Bald Cypress Tree Facts


Noted American plantsmen Michael Dirr of the University of Georgia shares that the bald cypress is regarded by many Europeans as being perhaps the finest U.S. native tree. Those Europeans are onto something, as many Americans love this deciduous tree alongside waterways or lined large boulevards and parks on upland hills. The wood is resistant to rot and makes durable outdoor furniture.


The bald cypress, also called the common baldcypress or swamp cypress, is a non-flowering, cone-bearing tree, classified as a gymosperm. Its scientific name is Taxodium distichum, making it a member of the bald cypress family, Taxodiaceae. Some taxonomists include the pond cypress as a natural variety of the bald cypress (Taxodium distichum var. nutans), while others regard the pond cypress as a distinctive, separate species (Taxodium ascendens).

Native Range

Bald cypress trees naturally grow in the extreme southeastern United States, primarily in the coastal plain from Delaware to central Florida and along the Gulf Coast into the lower Mississippi River basin. It occurs in east Texas, Missouri and southernmost Illinois and Indiana. This water-loving tree grows in moist woodland areas and along the edges of swamps. It does not necessarily need lots of rainfall, but occasionally flooding or soggy soils across the year favors its growth and health.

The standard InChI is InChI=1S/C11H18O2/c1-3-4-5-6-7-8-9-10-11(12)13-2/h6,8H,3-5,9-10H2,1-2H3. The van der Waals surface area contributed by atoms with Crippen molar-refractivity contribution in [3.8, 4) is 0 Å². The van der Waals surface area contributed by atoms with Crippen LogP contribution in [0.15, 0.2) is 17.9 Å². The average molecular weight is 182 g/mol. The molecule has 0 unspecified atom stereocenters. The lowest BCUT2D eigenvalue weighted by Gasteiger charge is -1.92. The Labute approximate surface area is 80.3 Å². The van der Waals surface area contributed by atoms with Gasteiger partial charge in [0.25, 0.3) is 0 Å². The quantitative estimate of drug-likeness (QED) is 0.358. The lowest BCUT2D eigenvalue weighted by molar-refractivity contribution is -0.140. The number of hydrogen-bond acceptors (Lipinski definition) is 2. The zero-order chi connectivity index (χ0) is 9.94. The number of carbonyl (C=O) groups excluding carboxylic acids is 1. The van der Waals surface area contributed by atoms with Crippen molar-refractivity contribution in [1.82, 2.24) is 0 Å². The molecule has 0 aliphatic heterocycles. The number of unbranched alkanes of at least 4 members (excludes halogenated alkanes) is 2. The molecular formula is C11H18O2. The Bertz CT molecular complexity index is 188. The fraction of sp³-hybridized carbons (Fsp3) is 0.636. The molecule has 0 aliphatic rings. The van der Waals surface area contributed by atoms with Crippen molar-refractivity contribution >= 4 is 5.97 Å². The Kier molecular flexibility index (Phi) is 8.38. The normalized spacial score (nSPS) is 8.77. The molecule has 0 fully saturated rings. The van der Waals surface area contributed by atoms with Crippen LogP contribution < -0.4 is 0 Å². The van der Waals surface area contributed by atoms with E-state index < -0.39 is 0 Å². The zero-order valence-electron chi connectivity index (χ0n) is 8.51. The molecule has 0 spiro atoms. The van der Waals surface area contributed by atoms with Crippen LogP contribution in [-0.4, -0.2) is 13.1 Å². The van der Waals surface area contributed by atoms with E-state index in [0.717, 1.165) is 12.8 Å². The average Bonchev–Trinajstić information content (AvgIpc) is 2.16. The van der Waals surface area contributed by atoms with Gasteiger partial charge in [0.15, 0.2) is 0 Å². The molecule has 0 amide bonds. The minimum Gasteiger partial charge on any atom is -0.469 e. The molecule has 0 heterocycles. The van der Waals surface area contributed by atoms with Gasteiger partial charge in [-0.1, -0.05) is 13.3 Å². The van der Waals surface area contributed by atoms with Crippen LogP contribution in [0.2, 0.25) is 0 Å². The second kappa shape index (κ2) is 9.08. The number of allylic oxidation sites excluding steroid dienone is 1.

Old specimens can tower over 100 feet in height, but usually plants grown in gardens and parks attain a lovely triangular shape with tiered branches at maturity of 50 to 70 feet high, 20 to 30 feet wide. The many, twiggy branches bear green feathery needles in spring and summer. The needles are arranged in two ranks on the twigs. In autumn these needles turn rusty orange-brown before dropping. Severe drought can also cause these needles to turn color prematurely and drop. In the uppermost branches of the canopy, drooping male cones shed pollen in very late winter while the green, round female cones appear on separate branches. The female cones are pollinated by the wind and ripen to brown by autumn and persist across winter. The bark is reddish brown and shreds. In boggy or submerged soils, knee-like protrusions of roots are seen around the base of the trunk, acting as a means for the submerged roots to have some access to air.

Cultural Requirements

Grow bald cypress in a full sun to partial shade exposure, ranging from four to over 10 hours of direct sunlight daily. Soil should be fertile, moist and acidic in pH (less than 7.0). This tree is tolerant of heat, humidity and winter cold as well as drier upland soils that are far from the water's edge. In drier soils the "knees" that pop up from the soil around the trunk base rarely form. This tree is rated for USDA Hardiness Zones 5 through 10.


In alkaline soils (pH above 7.8), chlorosis appears on the needles, which is a nutritional deficiency resulting in yellowed leaves. Occasionally trees may be bothered by bark beetle insects, and less rarely by diseases of wood rot and leaf spot. Trees raised from seed that are grown in moist container potting soils do not acclimate well when planted into a garden site that is submerged. Such a wetland landscape is best planted with young trees that have grown continuously in a mucky soil-filled container.

Keywords: Taxodium, gymnosperm, deciduous conifer

About this Author

James Burghardt has written for "The Public Garden," "Docent Educator," non-profit newsletters and for horticultural databases, becoming a full-time writer in 2008. He holds a Master of Science in public horticulture from the University of Delaware and studied horticulture and biology in Australia at Murdoch University and the University of Melbourne.